- A Fine Introduction to Battle: Hood’s Texas Brigade at the Battle of Eltham’s Landing, May 7, 1862. The book is about Hood’s Texas Brigade, 1st, 4th, 5th Texas and 18th Georgia, first battle in the Civil War. The battle took place during the Peninsula Campaign of 1862.
- (Upcoming book – scheduled release January 2022,) Unceasing Fury: Texans at the Battle of Chickamauga, September 18-20, 1863, with co-author Scott Mingus Sr. This is the story spun in an outstanding narrative of the Texans, not just Hood’s Brigade, but all Texas Regiments, at the battle. Soldiers from all these regiments told their story about the battle, which was just as bloody as Antietam and Gettysburg.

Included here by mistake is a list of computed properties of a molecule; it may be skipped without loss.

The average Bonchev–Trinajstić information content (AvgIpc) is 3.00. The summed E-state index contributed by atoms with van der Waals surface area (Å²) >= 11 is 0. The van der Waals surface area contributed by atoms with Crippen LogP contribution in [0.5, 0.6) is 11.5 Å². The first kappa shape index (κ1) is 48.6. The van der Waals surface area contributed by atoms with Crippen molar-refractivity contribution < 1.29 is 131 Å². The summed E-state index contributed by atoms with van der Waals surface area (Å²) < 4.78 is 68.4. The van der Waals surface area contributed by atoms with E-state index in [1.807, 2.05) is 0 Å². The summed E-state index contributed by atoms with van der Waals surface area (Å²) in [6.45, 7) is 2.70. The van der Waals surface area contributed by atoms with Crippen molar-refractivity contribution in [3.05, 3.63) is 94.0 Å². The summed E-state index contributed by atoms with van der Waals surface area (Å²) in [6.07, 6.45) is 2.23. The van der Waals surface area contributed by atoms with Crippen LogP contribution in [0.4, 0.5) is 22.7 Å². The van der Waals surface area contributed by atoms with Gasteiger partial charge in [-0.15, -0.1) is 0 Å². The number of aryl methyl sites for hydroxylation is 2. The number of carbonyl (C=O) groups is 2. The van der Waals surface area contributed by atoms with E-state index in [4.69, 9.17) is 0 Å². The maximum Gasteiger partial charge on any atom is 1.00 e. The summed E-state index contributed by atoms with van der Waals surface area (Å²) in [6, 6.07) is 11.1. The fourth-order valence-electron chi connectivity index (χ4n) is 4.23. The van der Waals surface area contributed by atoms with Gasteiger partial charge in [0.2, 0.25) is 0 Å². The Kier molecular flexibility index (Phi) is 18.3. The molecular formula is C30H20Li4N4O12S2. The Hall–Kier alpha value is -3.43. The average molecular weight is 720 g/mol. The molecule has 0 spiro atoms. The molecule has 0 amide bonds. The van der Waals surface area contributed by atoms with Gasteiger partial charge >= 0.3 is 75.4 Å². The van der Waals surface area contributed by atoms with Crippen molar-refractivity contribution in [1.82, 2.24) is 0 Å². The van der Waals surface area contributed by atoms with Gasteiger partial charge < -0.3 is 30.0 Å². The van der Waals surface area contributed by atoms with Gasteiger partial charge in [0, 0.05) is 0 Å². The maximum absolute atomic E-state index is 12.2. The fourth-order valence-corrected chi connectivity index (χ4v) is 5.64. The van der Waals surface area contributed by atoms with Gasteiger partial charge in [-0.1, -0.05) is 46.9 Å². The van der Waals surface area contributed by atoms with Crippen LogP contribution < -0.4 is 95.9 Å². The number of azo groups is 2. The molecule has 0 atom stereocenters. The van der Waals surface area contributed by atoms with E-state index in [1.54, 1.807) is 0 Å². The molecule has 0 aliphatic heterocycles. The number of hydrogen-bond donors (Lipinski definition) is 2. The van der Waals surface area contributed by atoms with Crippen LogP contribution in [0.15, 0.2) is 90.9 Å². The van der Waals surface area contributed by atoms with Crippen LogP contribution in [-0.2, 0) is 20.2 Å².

CM: That collection of titles reflects the larger fascination people have with Texans in the Civil War, in general. The Texans seem to have captured a part of Civil War imagination. Why is that?
JO: Texans were not only known as fierce fighters, but also were “rough and ready.” Most soldiers who were born in Texas were fighting Indians, Santa Anna’s Mexican Army, outlaws, etc., before the Civil War. The men knew how to use a knife, fire a pistol or rifle, and could fight almost “no holds barred.” Many other soldiers came to Texas from different states and countries. The men who were not native-born Texans had to adapt quickly to a rough environment outside large cities (Galveston, Houston, Austin, San Antonio, Waco, etc.,) or their lives would be in great peril. General Robert E. Lee said of “his Texans,” that “they always get me out of the tight spaces.”